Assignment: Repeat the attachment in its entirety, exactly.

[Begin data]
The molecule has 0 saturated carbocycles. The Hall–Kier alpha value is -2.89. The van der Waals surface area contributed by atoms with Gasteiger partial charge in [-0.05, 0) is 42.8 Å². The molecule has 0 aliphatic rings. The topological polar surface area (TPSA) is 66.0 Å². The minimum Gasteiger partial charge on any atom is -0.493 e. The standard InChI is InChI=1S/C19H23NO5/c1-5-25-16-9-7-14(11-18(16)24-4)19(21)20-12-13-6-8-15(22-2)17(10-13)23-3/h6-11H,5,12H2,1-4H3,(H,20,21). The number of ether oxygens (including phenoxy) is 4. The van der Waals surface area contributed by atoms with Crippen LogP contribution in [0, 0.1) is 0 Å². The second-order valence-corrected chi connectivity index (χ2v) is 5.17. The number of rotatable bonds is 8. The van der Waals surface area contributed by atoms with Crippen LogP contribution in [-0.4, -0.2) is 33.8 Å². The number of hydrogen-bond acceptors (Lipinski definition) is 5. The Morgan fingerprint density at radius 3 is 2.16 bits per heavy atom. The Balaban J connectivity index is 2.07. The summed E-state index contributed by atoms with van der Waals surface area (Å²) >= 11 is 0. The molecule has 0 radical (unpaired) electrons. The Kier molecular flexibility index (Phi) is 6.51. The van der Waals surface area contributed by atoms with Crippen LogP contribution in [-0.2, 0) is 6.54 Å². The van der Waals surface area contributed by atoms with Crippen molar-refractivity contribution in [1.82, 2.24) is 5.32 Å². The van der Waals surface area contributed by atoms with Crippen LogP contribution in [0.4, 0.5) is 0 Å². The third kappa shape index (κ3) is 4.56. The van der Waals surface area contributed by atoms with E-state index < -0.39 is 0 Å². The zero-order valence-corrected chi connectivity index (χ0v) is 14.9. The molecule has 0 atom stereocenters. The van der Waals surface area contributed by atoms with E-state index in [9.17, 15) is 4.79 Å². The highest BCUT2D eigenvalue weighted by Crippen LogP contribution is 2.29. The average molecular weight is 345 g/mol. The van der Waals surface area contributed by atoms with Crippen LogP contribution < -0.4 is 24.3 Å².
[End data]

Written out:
The molecule has 0 saturated carbocycles. The Hall–Kier alpha value is -2.89. The van der Waals surface area contributed by atoms with Gasteiger partial charge in [-0.05, 0) is 42.8 Å². The molecule has 0 aliphatic rings. The topological polar surface area (TPSA) is 66.0 Å². The minimum Gasteiger partial charge on any atom is -0.493 e. The standard InChI is InChI=1S/C19H23NO5/c1-5-25-16-9-7-14(11-18(16)24-4)19(21)20-12-13-6-8-15(22-2)17(10-13)23-3/h6-11H,5,12H2,1-4H3,(H,20,21). The number of ether oxygens (including phenoxy) is 4. The van der Waals surface area contributed by atoms with Crippen LogP contribution in [0, 0.1) is 0 Å². The second-order valence-corrected chi connectivity index (χ2v) is 5.17. The number of rotatable bonds is 8. The van der Waals surface area contributed by atoms with Crippen LogP contribution in [-0.4, -0.2) is 33.8 Å². The number of hydrogen-bond acceptors (Lipinski definition) is 5. The Morgan fingerprint density at radius 3 is 2.16 bits per heavy atom. The Balaban J connectivity index is 2.07. The summed E-state index contributed by atoms with van der Waals surface area (Å²) >= 11 is 0. The molecule has 0 radical (unpaired) electrons. The Kier molecular flexibility index (Phi) is 6.51. The van der Waals surface area contributed by atoms with Crippen LogP contribution in [-0.2, 0) is 6.54 Å². The van der Waals surface area contributed by atoms with Crippen molar-refractivity contribution in [1.82, 2.24) is 5.32 Å². The van der Waals surface area contributed by atoms with Crippen LogP contribution in [0.4, 0.5) is 0 Å². The third kappa shape index (κ3) is 4.56. The van der Waals surface area contributed by atoms with E-state index < -0.39 is 0 Å². The zero-order valence-corrected chi connectivity index (χ0v) is 14.9. The molecule has 0 atom stereocenters. The van der Waals surface area contributed by atoms with E-state index in [9.17, 15) is 4.79 Å². The highest BCUT2D eigenvalue weighted by Crippen LogP contribution is 2.29. The average molecular weight is 345 g/mol. The van der Waals surface area contributed by atoms with Crippen LogP contribution < -0.4 is 24.3 Å².